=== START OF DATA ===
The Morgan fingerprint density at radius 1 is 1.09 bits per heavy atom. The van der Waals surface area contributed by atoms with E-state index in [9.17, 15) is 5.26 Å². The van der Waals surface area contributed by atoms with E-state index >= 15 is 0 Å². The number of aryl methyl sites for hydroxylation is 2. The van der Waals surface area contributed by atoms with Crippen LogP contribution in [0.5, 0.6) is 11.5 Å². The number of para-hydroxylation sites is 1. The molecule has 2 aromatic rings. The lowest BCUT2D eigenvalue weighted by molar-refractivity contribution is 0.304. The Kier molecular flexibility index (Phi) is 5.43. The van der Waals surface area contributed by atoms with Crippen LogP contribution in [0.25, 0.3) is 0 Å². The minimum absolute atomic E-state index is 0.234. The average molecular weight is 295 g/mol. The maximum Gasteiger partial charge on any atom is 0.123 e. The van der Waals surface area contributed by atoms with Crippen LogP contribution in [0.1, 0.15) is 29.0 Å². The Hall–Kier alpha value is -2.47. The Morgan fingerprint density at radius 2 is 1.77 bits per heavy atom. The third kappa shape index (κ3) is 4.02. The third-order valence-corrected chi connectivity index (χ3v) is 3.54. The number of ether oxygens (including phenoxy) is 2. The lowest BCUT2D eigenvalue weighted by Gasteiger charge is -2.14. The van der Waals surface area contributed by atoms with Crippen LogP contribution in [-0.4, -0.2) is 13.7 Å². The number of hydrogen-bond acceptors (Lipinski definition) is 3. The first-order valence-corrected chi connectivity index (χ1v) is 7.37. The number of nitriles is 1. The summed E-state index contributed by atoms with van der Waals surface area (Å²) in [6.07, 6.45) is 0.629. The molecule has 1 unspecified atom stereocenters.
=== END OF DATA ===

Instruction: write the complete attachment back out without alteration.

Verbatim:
The Morgan fingerprint density at radius 1 is 1.09 bits per heavy atom. The van der Waals surface area contributed by atoms with E-state index in [9.17, 15) is 5.26 Å². The van der Waals surface area contributed by atoms with E-state index >= 15 is 0 Å². The number of aryl methyl sites for hydroxylation is 2. The van der Waals surface area contributed by atoms with Crippen LogP contribution in [0.5, 0.6) is 11.5 Å². The number of para-hydroxylation sites is 1. The molecule has 2 aromatic rings. The lowest BCUT2D eigenvalue weighted by molar-refractivity contribution is 0.304. The Kier molecular flexibility index (Phi) is 5.43. The van der Waals surface area contributed by atoms with Crippen LogP contribution in [0.25, 0.3) is 0 Å². The minimum absolute atomic E-state index is 0.234. The average molecular weight is 295 g/mol. The maximum Gasteiger partial charge on any atom is 0.123 e. The van der Waals surface area contributed by atoms with Crippen LogP contribution in [0.1, 0.15) is 29.0 Å². The Hall–Kier alpha value is -2.47. The Morgan fingerprint density at radius 2 is 1.77 bits per heavy atom. The third kappa shape index (κ3) is 4.02. The third-order valence-corrected chi connectivity index (χ3v) is 3.54. The number of ether oxygens (including phenoxy) is 2. The lowest BCUT2D eigenvalue weighted by Gasteiger charge is -2.14. The van der Waals surface area contributed by atoms with Crippen LogP contribution in [-0.4, -0.2) is 13.7 Å². The number of hydrogen-bond acceptors (Lipinski definition) is 3. The first-order valence-corrected chi connectivity index (χ1v) is 7.37. The number of nitriles is 1. The summed E-state index contributed by atoms with van der Waals surface area (Å²) in [6.07, 6.45) is 0.629. The molecule has 1 unspecified atom stereocenters.